This beach is a sun worshipper’s dream with a long stretch of white sand and crystal clear water as far as the eye can see and cafes that deliver directly to your sunchairs. Buses run every 30 mins from the port.
There is also a nude bathing area in a secluded spot just before the shark below.
Plaka Beach is probably what comes to mind when you picture a Greek beach. It’s just 9km from town and the last stop on the bus from the port.
With 4km of flat sandy beach and turquoise water, it is easy to see why the hotels that line the road opposite the beach are so popular.
The photo below is at 10 am in early June before the season had really kicked it so it was fairly quiet and due to its size manages to stay this way, even over summer.
Ancient Sites of Naxos
The Temple of Demeter
This temple is one of the most significant historical sites on the island.
Made of Naxian marble and built in 530, the Temple of Demeter is one of the earliest examples of Ionian columns and was built to worship Demeter the goddess of agriculture.
It’s a popular spot on island day tours but if you want to visit alone there is good signage that explains the site and its significance.
The Ancient Portara
It’s the first thing most people come across when they start considering a trip to Naxos, the most photographed spot on the island.
The Portera is a 6th-century BC marble gate that was to be the entrance to the Temple of Apollo that was never completed. Today it is the main landmark of Naxos and most visitors head up there for the fantastic view over the city.
The Kouroi of Naxos
At over 10 meters long and weighing about 80 tonnes, you would think it would be hard to miss the Kouri of Naxos, also known as the Colossus of Dionysus, but if you didn’t know he was here you could easily drive right past him.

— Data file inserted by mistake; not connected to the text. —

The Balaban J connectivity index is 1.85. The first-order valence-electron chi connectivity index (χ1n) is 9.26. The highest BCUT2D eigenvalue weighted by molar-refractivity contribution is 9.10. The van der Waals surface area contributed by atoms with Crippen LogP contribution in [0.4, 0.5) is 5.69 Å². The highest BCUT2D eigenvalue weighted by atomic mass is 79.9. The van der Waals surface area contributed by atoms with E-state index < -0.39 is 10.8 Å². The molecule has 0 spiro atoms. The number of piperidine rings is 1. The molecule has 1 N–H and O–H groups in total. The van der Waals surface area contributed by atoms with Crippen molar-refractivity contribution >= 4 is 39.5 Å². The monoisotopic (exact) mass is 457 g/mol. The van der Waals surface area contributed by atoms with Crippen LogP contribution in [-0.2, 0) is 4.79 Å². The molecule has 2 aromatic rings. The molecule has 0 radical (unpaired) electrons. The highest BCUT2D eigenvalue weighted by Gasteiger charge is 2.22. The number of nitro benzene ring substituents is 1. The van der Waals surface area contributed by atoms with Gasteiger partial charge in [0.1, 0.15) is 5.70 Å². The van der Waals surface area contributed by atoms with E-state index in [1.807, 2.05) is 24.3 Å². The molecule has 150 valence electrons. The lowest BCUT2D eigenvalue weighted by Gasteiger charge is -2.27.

You can also visit the Kouri and Apollonas by bus from Naxos town.
Villages of Naxos
There are more than 35 villages in Naxos and I only manage to visit about 4 of them each time here, which of course leaves me plenty of reasons to return.
Buses service the larger villages several times a day (less in winter) and there are some good walking trails if you like to hike.
Halki / Chalki
Halki was once the capital of Naxos which explains the gorgeous neoclassical mansions you will come across here. This has to be one of the prettiest towns in the Greek islands.
The colorful bougainvillea dressed the town beautifully and made me glad I didn’t visit in winter.
The small town features several galleries and lovely shops. It is also home to the Vallindra Kitron Distillery where you can take a tour to learn how the local liquor is produced and taste the three strengths on offer.
This food tour of Halki and Apeiranthos tours the Distillery.
You can come here on an all-day island tour but you can easily reach the town, which is 16km from the port, by bus. If you are coming by bus, I would arrive close to lunchtime so you can visit one of the many restaurants in town.
I was here quite early but could already smell the lamb roasting over coals, but lunch was not yet on offer. Instead, I stopped for my favorite Greek dessert, gelakto boureko, a custard pastry at Galani Cafe. I highly recommend you do this too!
There are several good trails nearby and you can hike to Fioti by following the trail by the river bed. This is definitely on our list for next time. If you want to try it you can find instructions here.
I’ve enjoyed Halki (Chalki) so much, and it really does deserve at least a full day, so I’ve written a detailed guide: Halki Naxos (Chalkio): Self-Guided Day Trip
The next village on my list was Apíranthos (or Apeiranthos ), known as the “marble village.”
Sitting high on the slopes of Mount Fanari, the village has 5 museums, countless restaurants, and the Church of Panagia Apeirathitissa which gives you more than enough reason to take the time to visit.
I really wished I’d had more time here as there was so much to see. If you rent a car or scooter, allow yourself plenty of time here as I’m planning on doing this summer.
Apollonas is a small village 35 km north of Naxos town.
I visited for lunch and had a delicious meal at a BBQ restaurant just as you arrive in the main street.
There are many restaurants lining the waterfront and a long beach just around the corner of the village that is perfect for swimming.
But being a history nerd, I wanted to be in Apollonos because it’s home to the Kouros statue.
Day tours from Naxos
If you do get a bit stir-crazy staying in one spot then there are lots of day tours leaving Naxos town each morning.